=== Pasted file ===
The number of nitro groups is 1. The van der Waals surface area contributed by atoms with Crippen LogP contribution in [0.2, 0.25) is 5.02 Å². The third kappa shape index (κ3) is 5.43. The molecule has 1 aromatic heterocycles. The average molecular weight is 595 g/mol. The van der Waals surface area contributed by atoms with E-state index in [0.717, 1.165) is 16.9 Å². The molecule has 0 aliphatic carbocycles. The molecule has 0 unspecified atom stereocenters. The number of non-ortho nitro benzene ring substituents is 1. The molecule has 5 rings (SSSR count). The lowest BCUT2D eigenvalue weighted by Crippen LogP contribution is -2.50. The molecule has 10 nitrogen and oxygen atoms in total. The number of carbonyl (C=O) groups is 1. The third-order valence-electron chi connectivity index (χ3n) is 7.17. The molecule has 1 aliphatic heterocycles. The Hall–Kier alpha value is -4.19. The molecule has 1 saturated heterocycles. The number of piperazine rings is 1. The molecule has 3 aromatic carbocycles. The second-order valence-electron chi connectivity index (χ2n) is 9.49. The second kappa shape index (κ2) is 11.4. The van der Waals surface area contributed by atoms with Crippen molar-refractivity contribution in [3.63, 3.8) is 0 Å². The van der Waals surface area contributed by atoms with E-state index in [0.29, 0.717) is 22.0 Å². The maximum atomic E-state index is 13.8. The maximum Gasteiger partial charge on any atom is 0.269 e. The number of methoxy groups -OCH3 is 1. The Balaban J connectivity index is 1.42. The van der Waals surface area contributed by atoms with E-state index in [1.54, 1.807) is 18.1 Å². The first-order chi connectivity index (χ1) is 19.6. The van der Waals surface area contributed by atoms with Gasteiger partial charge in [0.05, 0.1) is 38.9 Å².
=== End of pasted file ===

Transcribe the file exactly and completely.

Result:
The number of nitro groups is 1. The van der Waals surface area contributed by atoms with Crippen LogP contribution in [0.2, 0.25) is 5.02 Å². The third kappa shape index (κ3) is 5.43. The molecule has 1 aromatic heterocycles. The average molecular weight is 595 g/mol. The van der Waals surface area contributed by atoms with E-state index in [0.717, 1.165) is 16.9 Å². The molecule has 0 aliphatic carbocycles. The molecule has 0 unspecified atom stereocenters. The number of non-ortho nitro benzene ring substituents is 1. The molecule has 5 rings (SSSR count). The lowest BCUT2D eigenvalue weighted by Crippen LogP contribution is -2.50. The molecule has 10 nitrogen and oxygen atoms in total. The number of carbonyl (C=O) groups is 1. The third-order valence-electron chi connectivity index (χ3n) is 7.17. The molecule has 1 aliphatic heterocycles. The Hall–Kier alpha value is -4.19. The molecule has 1 saturated heterocycles. The number of piperazine rings is 1. The molecule has 3 aromatic carbocycles. The second-order valence-electron chi connectivity index (χ2n) is 9.49. The second kappa shape index (κ2) is 11.4. The van der Waals surface area contributed by atoms with Crippen molar-refractivity contribution in [3.63, 3.8) is 0 Å². The van der Waals surface area contributed by atoms with E-state index in [0.29, 0.717) is 22.0 Å². The maximum atomic E-state index is 13.8. The maximum Gasteiger partial charge on any atom is 0.269 e. The number of methoxy groups -OCH3 is 1. The Balaban J connectivity index is 1.42. The van der Waals surface area contributed by atoms with E-state index in [1.54, 1.807) is 18.1 Å². The first-order chi connectivity index (χ1) is 19.6. The van der Waals surface area contributed by atoms with Gasteiger partial charge in [0.05, 0.1) is 38.9 Å².